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From a game audio perspective

The main starting point was to write music that would loop indefinitely, without getting boring...

After some research + much trial and error, I found that a few short sections, with multiple variations on each worked best!

I wrote some custom C# scripts that could automate section changes for each track. However, I decided to use Wwise for testing out this idea as an implementation within Unity.

Integration notes

  • Implementation was considered before writing the music.

  • Considered the use of Wwise for it's greater flexibility.

  • Special attention given to the starts and ends of each section for each track and their variants, for smoother transitions.

  • Extensively tested most important ideas in Unity game engine.

Part 1: Distance attenuation (tested in Unity & Wwise for track 1: Tav Sav)


Ground floor, tavern

The above screenshot (fig.1) shows the prototype setup I built for testing my 'tavern-esque' music in an indoor space. The game objects shown in the diagram (Portal, Emitter and Room) correspond to 3 commonly used Wwise scripts; AK Room, AK Emitter and AK Portal.

The screenshot below (fig.2) taken from Wwise shows the attenuation settings I used, in conjunction with the above mentioned scripts. The results were quick and acceptable, after some light tweaking.


Top floor, tavern

I decided on a ray-casting based script for handling the distance attenuation and occlusion upstairs. The screenshot below (fig.3) shows the relevant script for this behavior.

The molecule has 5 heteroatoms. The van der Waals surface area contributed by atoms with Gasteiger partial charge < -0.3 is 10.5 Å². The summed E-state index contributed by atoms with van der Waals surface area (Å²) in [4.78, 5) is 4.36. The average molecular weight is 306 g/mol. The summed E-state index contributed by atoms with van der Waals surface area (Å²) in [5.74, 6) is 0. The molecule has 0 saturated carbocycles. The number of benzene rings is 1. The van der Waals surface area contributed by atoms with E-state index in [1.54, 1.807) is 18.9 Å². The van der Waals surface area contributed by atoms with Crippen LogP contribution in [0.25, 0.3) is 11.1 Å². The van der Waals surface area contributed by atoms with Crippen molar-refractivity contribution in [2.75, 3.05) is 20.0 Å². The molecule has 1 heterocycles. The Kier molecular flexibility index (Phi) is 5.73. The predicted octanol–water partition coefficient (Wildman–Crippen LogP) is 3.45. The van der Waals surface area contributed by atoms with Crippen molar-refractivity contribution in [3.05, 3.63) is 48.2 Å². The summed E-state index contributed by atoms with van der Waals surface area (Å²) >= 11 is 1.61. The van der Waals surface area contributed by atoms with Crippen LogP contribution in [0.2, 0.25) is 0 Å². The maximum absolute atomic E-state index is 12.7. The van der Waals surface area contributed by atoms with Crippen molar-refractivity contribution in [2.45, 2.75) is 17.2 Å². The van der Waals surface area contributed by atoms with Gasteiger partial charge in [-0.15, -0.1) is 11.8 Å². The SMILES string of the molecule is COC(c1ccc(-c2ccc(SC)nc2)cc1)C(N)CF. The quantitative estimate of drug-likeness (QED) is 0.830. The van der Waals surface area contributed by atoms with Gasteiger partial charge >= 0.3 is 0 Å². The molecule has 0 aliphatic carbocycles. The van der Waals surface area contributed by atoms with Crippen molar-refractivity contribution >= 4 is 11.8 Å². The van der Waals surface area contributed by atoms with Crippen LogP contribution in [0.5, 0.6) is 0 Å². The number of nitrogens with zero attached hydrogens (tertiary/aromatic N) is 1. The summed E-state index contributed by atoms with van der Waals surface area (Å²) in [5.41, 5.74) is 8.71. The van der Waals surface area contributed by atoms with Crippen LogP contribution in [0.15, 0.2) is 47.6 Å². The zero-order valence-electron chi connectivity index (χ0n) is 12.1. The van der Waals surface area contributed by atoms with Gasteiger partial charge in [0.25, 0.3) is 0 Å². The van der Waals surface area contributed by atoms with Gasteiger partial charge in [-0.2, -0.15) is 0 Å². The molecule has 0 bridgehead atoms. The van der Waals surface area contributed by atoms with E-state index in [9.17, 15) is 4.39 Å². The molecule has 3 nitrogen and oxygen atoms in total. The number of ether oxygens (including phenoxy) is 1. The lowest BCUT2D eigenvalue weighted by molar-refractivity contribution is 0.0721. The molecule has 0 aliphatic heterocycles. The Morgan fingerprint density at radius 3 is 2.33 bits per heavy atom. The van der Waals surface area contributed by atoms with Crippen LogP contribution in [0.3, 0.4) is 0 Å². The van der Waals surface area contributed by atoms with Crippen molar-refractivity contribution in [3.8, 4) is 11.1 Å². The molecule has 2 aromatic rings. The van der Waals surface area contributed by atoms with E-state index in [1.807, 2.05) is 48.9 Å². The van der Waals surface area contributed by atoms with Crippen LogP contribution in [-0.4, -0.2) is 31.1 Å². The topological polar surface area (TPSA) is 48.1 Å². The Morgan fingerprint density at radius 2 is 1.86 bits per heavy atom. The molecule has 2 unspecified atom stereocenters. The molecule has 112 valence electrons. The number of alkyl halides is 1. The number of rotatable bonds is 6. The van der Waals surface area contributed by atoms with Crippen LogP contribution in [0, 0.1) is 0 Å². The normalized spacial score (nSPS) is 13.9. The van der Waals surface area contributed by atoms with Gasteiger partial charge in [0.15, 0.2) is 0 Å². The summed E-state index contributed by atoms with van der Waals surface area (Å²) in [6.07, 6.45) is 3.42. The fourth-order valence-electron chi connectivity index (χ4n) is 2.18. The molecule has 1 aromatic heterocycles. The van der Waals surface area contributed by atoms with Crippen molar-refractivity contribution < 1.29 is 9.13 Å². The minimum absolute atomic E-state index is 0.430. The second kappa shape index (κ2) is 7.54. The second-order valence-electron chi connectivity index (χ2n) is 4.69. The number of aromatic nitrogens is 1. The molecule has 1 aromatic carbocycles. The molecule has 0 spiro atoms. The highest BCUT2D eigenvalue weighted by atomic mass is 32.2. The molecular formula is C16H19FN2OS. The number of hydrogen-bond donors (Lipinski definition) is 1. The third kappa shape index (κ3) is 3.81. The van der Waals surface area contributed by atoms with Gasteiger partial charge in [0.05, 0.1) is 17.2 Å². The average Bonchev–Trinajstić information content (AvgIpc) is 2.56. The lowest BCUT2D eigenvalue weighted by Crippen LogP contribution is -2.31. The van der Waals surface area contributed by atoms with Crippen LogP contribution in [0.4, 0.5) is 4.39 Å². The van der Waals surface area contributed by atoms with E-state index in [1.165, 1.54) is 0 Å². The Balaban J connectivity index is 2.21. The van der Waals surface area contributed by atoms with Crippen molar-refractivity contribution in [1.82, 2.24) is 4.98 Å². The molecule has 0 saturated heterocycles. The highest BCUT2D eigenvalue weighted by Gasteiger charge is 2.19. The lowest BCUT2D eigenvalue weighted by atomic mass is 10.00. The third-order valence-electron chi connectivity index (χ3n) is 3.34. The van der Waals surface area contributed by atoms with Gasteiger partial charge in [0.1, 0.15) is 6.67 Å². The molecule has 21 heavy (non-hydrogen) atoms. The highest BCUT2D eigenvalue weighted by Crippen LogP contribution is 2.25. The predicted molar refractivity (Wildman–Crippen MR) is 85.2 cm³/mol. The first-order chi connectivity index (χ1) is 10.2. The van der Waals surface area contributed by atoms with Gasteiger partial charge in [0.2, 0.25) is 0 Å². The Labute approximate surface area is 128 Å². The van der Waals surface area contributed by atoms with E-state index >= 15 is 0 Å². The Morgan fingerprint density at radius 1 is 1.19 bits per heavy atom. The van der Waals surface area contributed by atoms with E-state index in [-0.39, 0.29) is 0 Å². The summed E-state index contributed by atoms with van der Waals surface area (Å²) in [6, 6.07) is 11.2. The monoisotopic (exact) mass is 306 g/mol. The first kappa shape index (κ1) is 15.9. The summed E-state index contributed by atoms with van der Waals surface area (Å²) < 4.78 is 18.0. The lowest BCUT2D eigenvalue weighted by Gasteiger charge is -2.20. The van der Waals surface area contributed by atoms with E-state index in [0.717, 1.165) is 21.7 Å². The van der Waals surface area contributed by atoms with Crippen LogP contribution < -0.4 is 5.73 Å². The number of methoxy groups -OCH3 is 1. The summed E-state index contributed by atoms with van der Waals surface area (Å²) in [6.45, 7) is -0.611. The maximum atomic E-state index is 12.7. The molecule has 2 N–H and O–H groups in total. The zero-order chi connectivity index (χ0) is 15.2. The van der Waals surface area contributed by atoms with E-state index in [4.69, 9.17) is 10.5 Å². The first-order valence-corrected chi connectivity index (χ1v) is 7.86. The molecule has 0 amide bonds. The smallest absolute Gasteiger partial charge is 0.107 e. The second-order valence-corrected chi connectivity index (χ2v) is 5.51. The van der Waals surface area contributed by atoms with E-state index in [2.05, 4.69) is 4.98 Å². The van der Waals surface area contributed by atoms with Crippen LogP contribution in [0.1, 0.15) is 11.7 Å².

Moreover, I have also included a screenshot (fig.4) showing one of the more unusual RTPC assignments to a Harmonizer plugin!


The settings for the DSP in the screenshot above (fig.4) were set so that as the 'Wet Level' increases, it thickens up frequencies in the low-mid range. Combining this effect with a low pass filter and some volume attenuation gave me the sound I was looking for.

Overall, I felt the result was more interesting than using another portal, though it does require more resources.


Part 2: Random music (tested in Unity & Wwise, across all tracks)

FC Pirate Music Player

The download link above (fig.5) is for a simple music player I built in Unity and Wwise. It was used in many iterations for testing all of the tracks and core implementation ideas for this project.

Over to the Wwise, control the random


All audio files were housed in Wwise random containers or music segment containers (fig.6). Moreover, I tweaked the randomization settings as required.

The next step was to edit/remove potential clashes and control the volume level of the mix bus. For this, I used a combination of side-chaining and also the 'Polyspectral' Multi-Band Compressor.

Additionally I removed some low end on the busier tracks, then added it back in using the 'Harmonizer' plugin. It is important to note that this was a done to neaten up low end at the group level, affecting the entire mix with one plugin instance.

For a closer look at the routing structure, there is a screenshot profiler readout (fig.7) for track 2: 'Battle Royale', shown below.


Final notes

While I enjoyed the dynamic effect of distance attenuation and spatialization for the tavern music, it was only really appropriate in scenarios where music was to be heard by the player as a live performance.

However, this variation in panning and volume was important for making the tavern music listenable over longer periods. I wanted this extra layer of dynamics for all the music I'd written!

My preferred solution was assigning LFO curves to voice volumes. This was done with individual tracks and for the entire mix bus, before any compression was applied. Most of the volume changes were very subtle, though it was enough to create some dynamic variation that wasn't otherwise present in the raw audio files!

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